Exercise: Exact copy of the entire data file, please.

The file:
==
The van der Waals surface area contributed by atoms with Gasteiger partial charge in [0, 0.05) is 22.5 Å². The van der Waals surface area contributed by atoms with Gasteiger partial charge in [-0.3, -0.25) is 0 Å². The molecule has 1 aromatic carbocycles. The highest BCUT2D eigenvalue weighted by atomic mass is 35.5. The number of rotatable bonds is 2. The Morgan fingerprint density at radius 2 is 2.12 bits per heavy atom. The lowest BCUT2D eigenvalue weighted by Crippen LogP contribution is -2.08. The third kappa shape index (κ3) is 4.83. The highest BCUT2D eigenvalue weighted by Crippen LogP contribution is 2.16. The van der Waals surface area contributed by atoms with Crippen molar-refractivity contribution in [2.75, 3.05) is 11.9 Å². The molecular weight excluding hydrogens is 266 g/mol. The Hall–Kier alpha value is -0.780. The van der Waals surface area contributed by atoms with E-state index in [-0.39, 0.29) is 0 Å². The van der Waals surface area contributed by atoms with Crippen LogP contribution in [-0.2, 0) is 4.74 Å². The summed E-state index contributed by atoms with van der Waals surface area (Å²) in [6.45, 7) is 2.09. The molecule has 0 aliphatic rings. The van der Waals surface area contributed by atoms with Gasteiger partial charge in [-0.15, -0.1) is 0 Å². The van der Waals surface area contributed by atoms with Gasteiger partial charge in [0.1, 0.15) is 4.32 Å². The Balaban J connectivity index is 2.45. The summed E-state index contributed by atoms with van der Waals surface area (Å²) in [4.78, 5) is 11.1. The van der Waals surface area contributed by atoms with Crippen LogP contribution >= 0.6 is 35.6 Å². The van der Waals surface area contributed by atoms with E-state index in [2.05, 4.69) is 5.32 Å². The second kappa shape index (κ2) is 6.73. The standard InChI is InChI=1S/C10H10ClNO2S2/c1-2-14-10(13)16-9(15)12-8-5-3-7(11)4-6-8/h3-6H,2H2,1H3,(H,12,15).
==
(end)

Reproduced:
The van der Waals surface area contributed by atoms with Gasteiger partial charge in [0, 0.05) is 22.5 Å². The van der Waals surface area contributed by atoms with Gasteiger partial charge in [-0.3, -0.25) is 0 Å². The molecule has 1 aromatic carbocycles. The highest BCUT2D eigenvalue weighted by atomic mass is 35.5. The number of rotatable bonds is 2. The Morgan fingerprint density at radius 2 is 2.12 bits per heavy atom. The lowest BCUT2D eigenvalue weighted by Crippen LogP contribution is -2.08. The third kappa shape index (κ3) is 4.83. The highest BCUT2D eigenvalue weighted by Crippen LogP contribution is 2.16. The van der Waals surface area contributed by atoms with Crippen molar-refractivity contribution in [2.75, 3.05) is 11.9 Å². The molecular weight excluding hydrogens is 266 g/mol. The Hall–Kier alpha value is -0.780. The van der Waals surface area contributed by atoms with E-state index in [-0.39, 0.29) is 0 Å². The van der Waals surface area contributed by atoms with Crippen LogP contribution in [-0.2, 0) is 4.74 Å². The summed E-state index contributed by atoms with van der Waals surface area (Å²) in [6.45, 7) is 2.09. The molecule has 0 aliphatic rings. The van der Waals surface area contributed by atoms with Gasteiger partial charge in [-0.15, -0.1) is 0 Å². The van der Waals surface area contributed by atoms with Gasteiger partial charge in [0.1, 0.15) is 4.32 Å². The Balaban J connectivity index is 2.45. The summed E-state index contributed by atoms with van der Waals surface area (Å²) in [4.78, 5) is 11.1. The van der Waals surface area contributed by atoms with Crippen LogP contribution >= 0.6 is 35.6 Å². The van der Waals surface area contributed by atoms with E-state index in [2.05, 4.69) is 5.32 Å². The second kappa shape index (κ2) is 6.73. The standard InChI is InChI=1S/C10H10ClNO2S2/c1-2-14-10(13)16-9(15)12-8-5-3-7(11)4-6-8/h3-6H,2H2,1H3,(H,12,15).